Both the elephant and hippo are found primarily in Africa, feed on grasses and other plants, and spend time around other members of their species. But, there are some significant differences readers can explore below. 

Elephants are well-known for their matriarchal, tightly-knit groups that depend on a hierarchical social structure as well as for their incredible intelligence. Scientists have ranked elephants as comparable to dolphins regarding problem-solving, memory, and more.

Hippos also live in groups, of up to thirty members, but they follow a more common patriarchal order. The dominant male has the right to mate with any of the female hippos in the group.

Main Differences Between an Elephant and a Hippo

Here are the top five main differences between an elephant and a hippo: 

  • Appearance: Hippos are dense with barrel-shaped bodies, small ears, thick legs, and sharp canine teeth. Elephants, on the other hand, are far larger: the largest living land mammals on Earth, in fact. They have wide tampering ears, long trunks, and famous sharp ivory tusks they use for fighting and marking their territory. 
  • Size: Elephants are heavier, reaching 5.7 to 7.6 tons. Male hippos weigh up to 1,500 kg or 3,310 lb.
  • Habitat: Elephants live in a broader range of habitats. This includes deserts, savannahs, scrub forests, and more. Hippos prefer areas around lakes and rivers. But, the majority of the hippo and elephant population is in Africa. 
  • Diet: Both animals are herbivores. Elephants have a more diverse diet, especially among the African and Asian species. 

We’ll explore these differences and exciting facts about these two animals below. 

An elephant's wide ears
View of an elephant’s wide ears


Elephants 

Elephants are a keystone species within the Earth’s ecosystems. They are also the largest land mammal on the planet. They are well-known for their incredible tusks, trunks, and intelligence. 

Currently, there are three living species of elephant: 

  • African bush elephant 
  • African forest elephant 
  • Asian elephant 

Elephants are related to mammoths and straight-tusked elephants, two extinct members of the family Elephantidae. 

Appearance 

As noted above, elephants are the largest land animal currently living on Earth. Of the three elephant species, the African bush elephant is the largest. Males are between ten and eleven feet tall and weigh between 5.7 and 7.6 tons. Females of the same species grow up to nine feet in height and weigh four tons. 

Elephants in Africa
Two African elephants

Asian elephants are slightly smaller, with males growing to around nine feet tall and weighing five tons. Females can be eight feet in height and weigh up to 3.4 tons. The smallest species is the African forest elephant. They reach heights of seven feet seven inches and weigh around 2.5 tons.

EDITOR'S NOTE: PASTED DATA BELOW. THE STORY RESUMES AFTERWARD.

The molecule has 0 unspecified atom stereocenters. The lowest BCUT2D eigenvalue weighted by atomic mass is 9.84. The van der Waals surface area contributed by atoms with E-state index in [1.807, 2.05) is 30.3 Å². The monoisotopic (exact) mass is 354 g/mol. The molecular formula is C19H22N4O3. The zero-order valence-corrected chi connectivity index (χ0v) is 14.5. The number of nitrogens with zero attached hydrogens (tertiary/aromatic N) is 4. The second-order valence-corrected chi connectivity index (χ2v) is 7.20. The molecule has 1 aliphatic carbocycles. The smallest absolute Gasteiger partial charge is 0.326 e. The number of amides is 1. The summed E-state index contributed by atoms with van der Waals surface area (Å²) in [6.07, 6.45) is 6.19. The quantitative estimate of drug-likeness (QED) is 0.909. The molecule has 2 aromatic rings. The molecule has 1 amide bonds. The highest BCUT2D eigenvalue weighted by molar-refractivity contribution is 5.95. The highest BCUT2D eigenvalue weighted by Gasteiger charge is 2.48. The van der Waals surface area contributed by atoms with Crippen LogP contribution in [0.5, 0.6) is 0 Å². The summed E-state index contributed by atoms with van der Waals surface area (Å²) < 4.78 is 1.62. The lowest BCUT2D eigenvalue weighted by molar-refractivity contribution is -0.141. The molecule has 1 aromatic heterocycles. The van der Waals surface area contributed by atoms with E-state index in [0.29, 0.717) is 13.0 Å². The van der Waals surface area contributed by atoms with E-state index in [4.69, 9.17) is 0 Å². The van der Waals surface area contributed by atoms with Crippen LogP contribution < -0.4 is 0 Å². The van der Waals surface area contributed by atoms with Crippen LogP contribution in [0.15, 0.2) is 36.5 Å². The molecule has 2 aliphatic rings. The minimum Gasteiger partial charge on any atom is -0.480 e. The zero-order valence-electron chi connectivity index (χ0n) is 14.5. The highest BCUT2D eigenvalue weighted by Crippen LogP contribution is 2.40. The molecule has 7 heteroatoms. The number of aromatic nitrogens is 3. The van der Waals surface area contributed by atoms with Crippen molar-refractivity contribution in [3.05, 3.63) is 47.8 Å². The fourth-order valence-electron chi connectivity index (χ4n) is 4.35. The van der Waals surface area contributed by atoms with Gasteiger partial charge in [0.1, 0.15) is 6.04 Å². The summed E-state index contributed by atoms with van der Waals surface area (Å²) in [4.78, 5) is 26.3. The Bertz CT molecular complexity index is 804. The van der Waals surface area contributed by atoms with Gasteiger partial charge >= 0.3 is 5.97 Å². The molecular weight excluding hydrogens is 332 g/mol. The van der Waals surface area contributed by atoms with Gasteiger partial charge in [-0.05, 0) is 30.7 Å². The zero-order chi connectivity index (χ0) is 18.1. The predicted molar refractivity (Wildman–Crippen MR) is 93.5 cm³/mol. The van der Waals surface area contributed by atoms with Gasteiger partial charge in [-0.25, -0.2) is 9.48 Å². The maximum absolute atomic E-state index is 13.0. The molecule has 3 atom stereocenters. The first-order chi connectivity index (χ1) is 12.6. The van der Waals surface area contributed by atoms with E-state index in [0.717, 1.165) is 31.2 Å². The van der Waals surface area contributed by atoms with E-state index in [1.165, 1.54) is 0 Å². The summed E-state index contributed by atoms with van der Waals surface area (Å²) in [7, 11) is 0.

Elephants have tough, grey to brown skin when they’re fully grown. The three species can vary slightly regarding the exact pigmentation of their skin. But, the Asian elephant is considered to have more hair coverage than the African elephant. Often, elephants are seen covered in mud. This is a technique that they use in order to protect their skin from sun damage, insect bites, and loss of moisture. 

Elephants are also well-known for their large tusks. They are modified second incisors that they develop from a young age. They are used for digging, fighting, marking trees, and more. They are an integral part of the elephant’s body and are, unfortunately, often a target of poachers. Read more about the current conservation status of elephants below. 

The elephant’s truck is part-nose and part-upper lip. The trunk is an incredibly useful appendage that the elephant can use to touch other elephants, pick up objects, breathe, and smell. They’re thought to have an incredible sense of smell, up to four times as powerful as the most skilled dog species.  

Asian elephants
Two elephants in the forest


Habitat 

Elephants have a wide variety of habitats they prefer. They can be found in deserts, marshes, lakeshores, and high and low elevations. Commonly, African elephants live in savannahs and Asian elephants in the scrub forests. 

Diet 

Elephants are herbivores. This means that they eat everything from leaves to fruit, bark, and roots. African elephants spend more time browsing or feeding on leaves and other high-growing plants. Asian elephants are considered grazers, meaning that they feed on low-growing plants, like grass. 

Incredibly, elephants can eat as much as 330 pounds (250 kg) of food a day and drink up to 11 gallons (40 L) of water. 

When feeding, elephants are non-confrontational. This means that they can feed alongside other herbivores peacefully.

View of Elephant tusks
View of elephant tusks


Natural Threats 

Elephants’ natural predators are few and far between, especially when it comes to the African bush elephant. They are so large that as many as thirty lions have been documented attempting to bring a single juvenile male down. The smallest elephant calves are far easier prey. The young are at threat from hyenas, lions, wild dogs, and in Asia, tigers. 

Elephant Conservation and Poaching 

In 2021, African bush elephants and African forest elephants had their statuses updated by the IUCN. The latter was listed as Critically Endangered and the former as Endangered. Between 1979 and 1989, elephant populations dropped from between 1.3 and 3 million to around 600,000. The population of elephants in East Africa declined a remarkable 74% in this same period.